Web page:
Qatar defends World Cup bid in UK newspaper
Amid an onslaught of media criticism from around the world, the president of Qatar’s Football Association – and board member of the 2022 organizing committee – has written an article for a major British newspaper highlighting the reasons he believes the 2022 football tournament should be hosted in the country.
In recent weeks, public comments from Qatar’s Supreme Committee for Delivery and Legacy have largely been focused on denying recent allegations that officials bribed FIFA executives in exchange for votes.
However, in an op-ed for The Guardian‘s ‘Comment is Free’ section, Hamad bin Khalifa bin Ahmad Al Thani writes that despite its high summer temperatures and lack of footballing history, Qatar presented the most compelling case to host the tournament.
In the column, which is entitled ‘Qatar had the strongest bid for the 2022 Fifa World Cup. Here’s why,’ he also states that the country ‘played strictly by the rules’ during the bidding process:
“Fifa members were reassured, too, by our success in staging other major sporting events, such as the 2006 Asian Games, the 2011 Pan-Arab games and the 2011 Asia Cup.
Qatar’s compact size gave these events a very different feel, another positive for Fifa members. We spoke of a World Cup where teams and fans won’t have to fly huge distances between venues, unlike in Brazil, or in Russia in four years’ time. They recognised as well that Qatar is a stable and peaceful society with one of the lowest crime rates in the world.
The heat of our summer is seen by some critics as the main reason why we could not possibly have won fair and square. But we showed how matches could be played and watched in comfortable conditions.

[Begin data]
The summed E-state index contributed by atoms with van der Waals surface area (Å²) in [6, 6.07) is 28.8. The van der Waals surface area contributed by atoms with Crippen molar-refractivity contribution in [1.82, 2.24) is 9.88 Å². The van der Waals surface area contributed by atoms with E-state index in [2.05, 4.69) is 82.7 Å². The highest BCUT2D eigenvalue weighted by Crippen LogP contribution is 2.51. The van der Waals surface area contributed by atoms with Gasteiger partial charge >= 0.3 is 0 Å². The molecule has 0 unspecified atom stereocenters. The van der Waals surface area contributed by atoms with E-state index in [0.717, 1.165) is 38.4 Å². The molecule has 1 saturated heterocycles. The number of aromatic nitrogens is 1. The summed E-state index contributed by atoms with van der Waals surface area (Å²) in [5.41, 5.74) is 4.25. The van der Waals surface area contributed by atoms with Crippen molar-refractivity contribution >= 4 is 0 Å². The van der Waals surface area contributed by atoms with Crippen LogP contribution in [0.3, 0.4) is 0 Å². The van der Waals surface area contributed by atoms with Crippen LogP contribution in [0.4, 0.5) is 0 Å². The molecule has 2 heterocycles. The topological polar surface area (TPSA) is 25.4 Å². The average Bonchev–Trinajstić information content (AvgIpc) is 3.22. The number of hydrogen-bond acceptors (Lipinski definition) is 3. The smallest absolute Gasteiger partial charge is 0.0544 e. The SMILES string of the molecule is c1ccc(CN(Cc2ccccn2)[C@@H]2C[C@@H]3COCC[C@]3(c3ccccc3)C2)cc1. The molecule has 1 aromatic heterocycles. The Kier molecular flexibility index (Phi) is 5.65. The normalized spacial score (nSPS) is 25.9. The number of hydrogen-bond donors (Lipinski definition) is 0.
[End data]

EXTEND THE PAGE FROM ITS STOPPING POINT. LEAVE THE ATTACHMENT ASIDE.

I accept that we spent more money campaigning than other bids, but this was solely to catch up with our better known rivals. We had to tell people about our country and what we could offer, to overcome the perceived obstacles. But from the day we launched our bid to the day our country’s name was pulled from the envelope in Zurich, we played strictly by the rules.”
However, Al Thani’s arguments did not appear to sway those Guardian readers who were inclined to share their thoughts online. Virtually all of the 300 comments left on the article were negative, as was the response on Twitter:
FIFA has an investigator, Michael Garcia, looking into bribery allegations, and he is expected to file his conclusions next month.
However, this inquiry has failed to satisfy some, including the World Cup’s main sponsors, among them Adidas and Sony, who took the rare step of publicly expressing “concern” over the allegations in recent weeks.
In a separate development, a former White House security adviser has called recent media reports that FIFA ignored a report concluding Qatar was at a high risk of terrorism attacks “more of a smear campaign than honest journalism.”
Writing in the Eurasia Review, Quintan Wiktorowicz argues that Qatar’s geography and minimal history of terrorism offer no compelling case as to why the country faces a greater risk of violence than other bid nations:
“The UK Foreign Office’s foreign travel advice calls attacks in Qatar ‘unlikely’; and the 2014 assessment by firms Aon Risk Solutions and The Risk Advisory Group rates the risk of terrorism and political violence in Qatar as ‘negligible’ (the only country in the Middle East and North Africa with this rating).
For comparison, Qatar rates better in the 2014 assessment than both the United States and the UK, where the risk is considered ‘low.’”
Meanwhile, calls for Qatar to be stripped of the tournament continue. On Friday, US Senator Bob Casey wrote to FIFA asking that the 2022 World Cup be handed to his country “due to significant concerns regarding workers’ rights in Qatar and corrupt practices surrounding the original Qatari bid for the tournament.”